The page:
Negative for DPYD*2A and c.2846A>T.
Pts1: 5-FU + LV + IRI + BV;
Pts2: 5-FU + FA + OXA
Pts3: adjuvant CAPE + OXA
Literature search;
DPD structure analysis
Italy
(NS)
3 novel non-synonymous DPYD variants (c.2509-2510insC [Leu -> Pro], c.1801G>C [Gly-> Ser], c.680G>A [Ser -> Gly]) were detected and possibly associated with a poor-metabolizer phenotype.
These novel mutations could represent a detrimental variant and increase the effect of other SNPs identified in the same patient.
Treatment was discontinued / started with FL dose reduction.[31]
Exon 14 RFLP and DNA sequencing (Sanger method)Case 1: 76-year-old woman with colon cancer experiencing grade 3-4 toxicity and hospitalization after the third cycle.Adjuvant 5-FU + Calcium folinateLiterature search;
DPD structure analysis
Sweden
(NS)
The patient was heterozygous for the functionally-relevant rare DPYD variant c.1796T>C (p.Met599Thr).5-FU was reintroduced with a 50% dose reduction, without severe toxicity.[41]
Case 2: 75-year-old woman with
colon cancer experiencing grade 2-3 toxicity after two thirds of the treatment
Adjuvant 5-FU + FARNA (cDNA) sequencingSweden
(NS)
The patient was heterozygous for the DPYD splice site c.IVS14+ 17A>G variant which, however, does not appear to influence the splicing process and thus explains the observed toxicity.Treatment was interrupted.
Full coding region
screening by dHPLC. Data validation by sequencing
4 patients with breast (n=3) or colorectal (n=1) cancer experiencing early-onset grade 3-4 toxicity.Adjuvant CMF (n=2)
Neoadjuvant FEC (n=1)
Adjuvant 5-FU +FA (n=1)
Crystal DPD structure analysisDPD enzyme activity assay on PBMCsGermany
(Caucasian)
In addition to the known and more frequent variants (c.85T>C [p.Cys29Arg], c.496A>G [p.Met166Val], c.1601G>A [p.Ser534Asn], c.1627A>G [p.Ile543Val, DPYD*5A], c.1896T>C [p.Phe632Phe]) a novel mutation (e.g., c.775A>G [p.Lys259Glu]) was detected.
Rare variants DPYD combinations (e.g., c.85T>C + c.496A>G + c.1601G>A + c.1627A>G or c.496A>G + c.1601G>A) were detected and potentially associated with reduced DPD activity.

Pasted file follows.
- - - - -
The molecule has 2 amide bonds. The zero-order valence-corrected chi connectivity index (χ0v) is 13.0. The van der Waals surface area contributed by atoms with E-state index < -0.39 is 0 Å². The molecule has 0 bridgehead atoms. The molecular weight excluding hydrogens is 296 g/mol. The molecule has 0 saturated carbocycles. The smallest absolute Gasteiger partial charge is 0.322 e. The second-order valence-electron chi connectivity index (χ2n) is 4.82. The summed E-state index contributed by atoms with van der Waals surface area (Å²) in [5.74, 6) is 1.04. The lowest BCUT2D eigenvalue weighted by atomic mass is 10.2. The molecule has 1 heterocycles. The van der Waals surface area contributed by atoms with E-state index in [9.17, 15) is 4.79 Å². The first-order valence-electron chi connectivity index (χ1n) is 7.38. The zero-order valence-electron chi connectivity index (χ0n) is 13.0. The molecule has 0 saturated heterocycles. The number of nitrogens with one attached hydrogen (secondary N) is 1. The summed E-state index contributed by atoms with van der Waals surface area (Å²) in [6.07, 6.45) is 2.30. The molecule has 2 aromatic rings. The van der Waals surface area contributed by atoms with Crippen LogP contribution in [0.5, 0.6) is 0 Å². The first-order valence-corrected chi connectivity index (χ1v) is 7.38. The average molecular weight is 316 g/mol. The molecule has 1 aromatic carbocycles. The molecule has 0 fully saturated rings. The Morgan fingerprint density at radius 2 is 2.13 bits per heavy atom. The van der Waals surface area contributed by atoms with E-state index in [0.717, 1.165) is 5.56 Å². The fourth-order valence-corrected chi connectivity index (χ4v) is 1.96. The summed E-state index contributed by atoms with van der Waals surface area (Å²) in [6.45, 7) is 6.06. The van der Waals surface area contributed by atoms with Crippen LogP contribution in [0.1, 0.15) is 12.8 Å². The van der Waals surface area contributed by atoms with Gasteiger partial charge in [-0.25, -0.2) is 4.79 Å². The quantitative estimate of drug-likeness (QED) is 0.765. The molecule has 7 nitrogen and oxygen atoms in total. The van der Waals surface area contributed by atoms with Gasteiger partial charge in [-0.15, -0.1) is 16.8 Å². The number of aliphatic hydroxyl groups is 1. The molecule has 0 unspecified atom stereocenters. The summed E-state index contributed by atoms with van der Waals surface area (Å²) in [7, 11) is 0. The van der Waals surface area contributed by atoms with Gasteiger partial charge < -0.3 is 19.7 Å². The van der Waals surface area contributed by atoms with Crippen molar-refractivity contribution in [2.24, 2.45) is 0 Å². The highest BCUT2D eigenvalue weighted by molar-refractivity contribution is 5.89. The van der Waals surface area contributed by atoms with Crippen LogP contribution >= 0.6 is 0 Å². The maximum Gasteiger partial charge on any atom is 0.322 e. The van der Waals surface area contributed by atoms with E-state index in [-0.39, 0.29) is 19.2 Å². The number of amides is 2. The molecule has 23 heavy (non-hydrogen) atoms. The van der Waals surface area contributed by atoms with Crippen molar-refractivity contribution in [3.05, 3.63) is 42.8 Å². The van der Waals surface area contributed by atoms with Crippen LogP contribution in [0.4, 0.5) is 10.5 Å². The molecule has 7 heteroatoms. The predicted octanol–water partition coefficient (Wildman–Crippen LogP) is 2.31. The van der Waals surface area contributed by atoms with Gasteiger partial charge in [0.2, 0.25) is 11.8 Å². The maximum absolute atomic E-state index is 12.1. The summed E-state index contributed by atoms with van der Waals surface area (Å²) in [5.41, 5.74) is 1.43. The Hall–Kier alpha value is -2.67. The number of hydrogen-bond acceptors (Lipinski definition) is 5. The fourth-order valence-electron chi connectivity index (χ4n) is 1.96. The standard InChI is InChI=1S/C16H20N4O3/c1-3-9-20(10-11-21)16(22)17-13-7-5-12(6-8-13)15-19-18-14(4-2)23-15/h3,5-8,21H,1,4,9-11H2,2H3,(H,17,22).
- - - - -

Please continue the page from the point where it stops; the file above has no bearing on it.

--[35]
CASE REPORT
Whole-Genome sequencing (NGS). Data validation by Sanger sequencing59-year-old female with metastatic colon cancer experiencing grade 4 life-threatening toxicity following the first cycle of treatment.
Negative for DPYD*2A, *13, c.2846A>T, c.1129-5923T>G- HapB3.
Neoadjuvant CAPE + OXA + BVIn silico tools: DPYD-Varifier;DPD Enzyme Activity AssayIndia
(Indian, South Asian)
The patient was heterozygous for the very rare DPYD missense variant (rs755416212, c.704G>A [p.Arg235Gln]), which is predicted to be deleterious and significantly reduce DPD activity by 88%.The patient was started on mFOLFOX regimen with a 75% reduced dose of 5-FU and no toxicity was observed.[39]
Exon 14 sequencing; cDNA coding sequence sequencing (Sanger method)81-year-old female patient with metastatic breast cancer experiencing grade 3-4 toxicity requiring hospitalization and suspension of CAPE following the first cycle of treatment.
Negative for DPYD*2A, *13, c.2846A>T, c.1236G>A-HapB3.
CAPE for metastatic progressionIn silico tools: SIFT, MutationTaster, PolyPhen-2, PROVEAN, HSF system; SwissModel web tools;
RNA (cDNA) sequencing and real-time quantitative
PCR assays;
Determination of U, UH2 and UH2/U ratio;France
(NS)
A partial DPD deficiency was determined.
A reduced DPYD mRNA levels was detected.
A novel DPYD variant c.1903A>G [p.Asn635Asp] was identified in a heterozygous state. However, the deleteriousness of this variant is doubt.
Two other already known variants (i.e., rs1801265, c.85T>C, [p.Cys29Arg]; rs2297595, c.496A>G, [p.Met166Val] with potential clinical significance were identified.